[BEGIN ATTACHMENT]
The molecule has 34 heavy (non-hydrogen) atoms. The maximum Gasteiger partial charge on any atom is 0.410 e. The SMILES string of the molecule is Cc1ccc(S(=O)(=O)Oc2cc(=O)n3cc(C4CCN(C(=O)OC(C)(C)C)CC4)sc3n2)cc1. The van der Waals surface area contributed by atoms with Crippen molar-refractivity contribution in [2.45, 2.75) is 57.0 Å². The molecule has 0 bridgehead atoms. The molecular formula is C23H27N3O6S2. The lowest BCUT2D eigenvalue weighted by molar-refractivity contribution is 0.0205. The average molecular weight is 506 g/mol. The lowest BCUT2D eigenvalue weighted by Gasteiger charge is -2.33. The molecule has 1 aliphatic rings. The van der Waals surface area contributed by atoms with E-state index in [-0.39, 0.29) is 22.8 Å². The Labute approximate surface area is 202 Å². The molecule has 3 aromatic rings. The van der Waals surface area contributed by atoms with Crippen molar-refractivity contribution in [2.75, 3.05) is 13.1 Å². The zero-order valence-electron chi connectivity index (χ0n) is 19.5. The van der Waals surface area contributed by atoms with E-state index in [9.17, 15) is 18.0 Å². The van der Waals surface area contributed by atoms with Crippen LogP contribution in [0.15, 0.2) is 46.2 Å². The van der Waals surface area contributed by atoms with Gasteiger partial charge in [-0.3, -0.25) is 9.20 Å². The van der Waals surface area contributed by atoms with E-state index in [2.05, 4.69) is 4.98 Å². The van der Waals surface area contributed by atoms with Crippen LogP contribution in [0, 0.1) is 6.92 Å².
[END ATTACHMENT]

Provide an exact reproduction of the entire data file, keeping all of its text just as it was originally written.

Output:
The molecule has 34 heavy (non-hydrogen) atoms. The maximum Gasteiger partial charge on any atom is 0.410 e. The SMILES string of the molecule is Cc1ccc(S(=O)(=O)Oc2cc(=O)n3cc(C4CCN(C(=O)OC(C)(C)C)CC4)sc3n2)cc1. The van der Waals surface area contributed by atoms with Crippen molar-refractivity contribution in [2.45, 2.75) is 57.0 Å². The molecule has 0 bridgehead atoms. The molecular formula is C23H27N3O6S2. The lowest BCUT2D eigenvalue weighted by molar-refractivity contribution is 0.0205. The average molecular weight is 506 g/mol. The lowest BCUT2D eigenvalue weighted by Gasteiger charge is -2.33. The molecule has 1 aliphatic rings. The van der Waals surface area contributed by atoms with E-state index in [-0.39, 0.29) is 22.8 Å². The Labute approximate surface area is 202 Å². The molecule has 3 aromatic rings. The van der Waals surface area contributed by atoms with Crippen molar-refractivity contribution in [2.75, 3.05) is 13.1 Å². The zero-order valence-electron chi connectivity index (χ0n) is 19.5. The van der Waals surface area contributed by atoms with E-state index in [9.17, 15) is 18.0 Å². The van der Waals surface area contributed by atoms with Crippen LogP contribution in [0.15, 0.2) is 46.2 Å². The van der Waals surface area contributed by atoms with Gasteiger partial charge in [-0.3, -0.25) is 9.20 Å². The van der Waals surface area contributed by atoms with E-state index in [2.05, 4.69) is 4.98 Å². The van der Waals surface area contributed by atoms with Crippen LogP contribution in [0, 0.1) is 6.92 Å².